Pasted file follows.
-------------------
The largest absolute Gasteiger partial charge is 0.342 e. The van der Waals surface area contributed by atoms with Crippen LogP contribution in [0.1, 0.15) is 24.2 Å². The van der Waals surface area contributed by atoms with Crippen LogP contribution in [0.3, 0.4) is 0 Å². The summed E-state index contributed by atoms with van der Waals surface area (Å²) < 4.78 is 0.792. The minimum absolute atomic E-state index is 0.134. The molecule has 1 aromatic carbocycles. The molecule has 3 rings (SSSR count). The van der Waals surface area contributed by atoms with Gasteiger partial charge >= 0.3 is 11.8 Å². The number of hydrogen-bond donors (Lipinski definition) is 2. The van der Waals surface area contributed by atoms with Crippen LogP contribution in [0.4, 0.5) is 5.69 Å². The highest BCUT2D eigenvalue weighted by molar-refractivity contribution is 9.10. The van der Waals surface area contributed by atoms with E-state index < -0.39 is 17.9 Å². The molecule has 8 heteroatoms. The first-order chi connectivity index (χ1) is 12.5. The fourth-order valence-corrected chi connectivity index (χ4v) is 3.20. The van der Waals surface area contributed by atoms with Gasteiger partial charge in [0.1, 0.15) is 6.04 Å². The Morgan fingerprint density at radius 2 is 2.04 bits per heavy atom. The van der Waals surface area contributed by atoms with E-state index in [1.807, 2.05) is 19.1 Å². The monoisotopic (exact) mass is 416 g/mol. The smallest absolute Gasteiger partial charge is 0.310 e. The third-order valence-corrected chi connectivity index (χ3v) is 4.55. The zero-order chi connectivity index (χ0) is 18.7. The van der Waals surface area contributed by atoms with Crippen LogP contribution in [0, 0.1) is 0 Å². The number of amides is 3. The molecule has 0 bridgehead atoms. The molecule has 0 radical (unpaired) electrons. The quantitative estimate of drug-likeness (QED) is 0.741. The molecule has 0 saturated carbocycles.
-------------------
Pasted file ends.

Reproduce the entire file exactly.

The largest absolute Gasteiger partial charge is 0.342 e. The van der Waals surface area contributed by atoms with Crippen LogP contribution in [0.1, 0.15) is 24.2 Å². The van der Waals surface area contributed by atoms with Crippen LogP contribution in [0.3, 0.4) is 0 Å². The summed E-state index contributed by atoms with van der Waals surface area (Å²) < 4.78 is 0.792. The minimum absolute atomic E-state index is 0.134. The molecule has 1 aromatic carbocycles. The molecule has 3 rings (SSSR count). The van der Waals surface area contributed by atoms with Gasteiger partial charge >= 0.3 is 11.8 Å². The number of hydrogen-bond donors (Lipinski definition) is 2. The van der Waals surface area contributed by atoms with Crippen LogP contribution in [0.4, 0.5) is 5.69 Å². The highest BCUT2D eigenvalue weighted by molar-refractivity contribution is 9.10. The van der Waals surface area contributed by atoms with E-state index < -0.39 is 17.9 Å². The molecule has 8 heteroatoms. The first-order chi connectivity index (χ1) is 12.5. The fourth-order valence-corrected chi connectivity index (χ4v) is 3.20. The van der Waals surface area contributed by atoms with Gasteiger partial charge in [0.1, 0.15) is 6.04 Å². The Morgan fingerprint density at radius 2 is 2.04 bits per heavy atom. The van der Waals surface area contributed by atoms with E-state index in [1.807, 2.05) is 19.1 Å². The monoisotopic (exact) mass is 416 g/mol. The smallest absolute Gasteiger partial charge is 0.310 e. The third-order valence-corrected chi connectivity index (χ3v) is 4.55. The zero-order chi connectivity index (χ0) is 18.7. The van der Waals surface area contributed by atoms with Crippen LogP contribution in [0, 0.1) is 0 Å². The number of amides is 3. The molecule has 0 bridgehead atoms. The molecule has 0 radical (unpaired) electrons. The quantitative estimate of drug-likeness (QED) is 0.741. The molecule has 0 saturated carbocycles.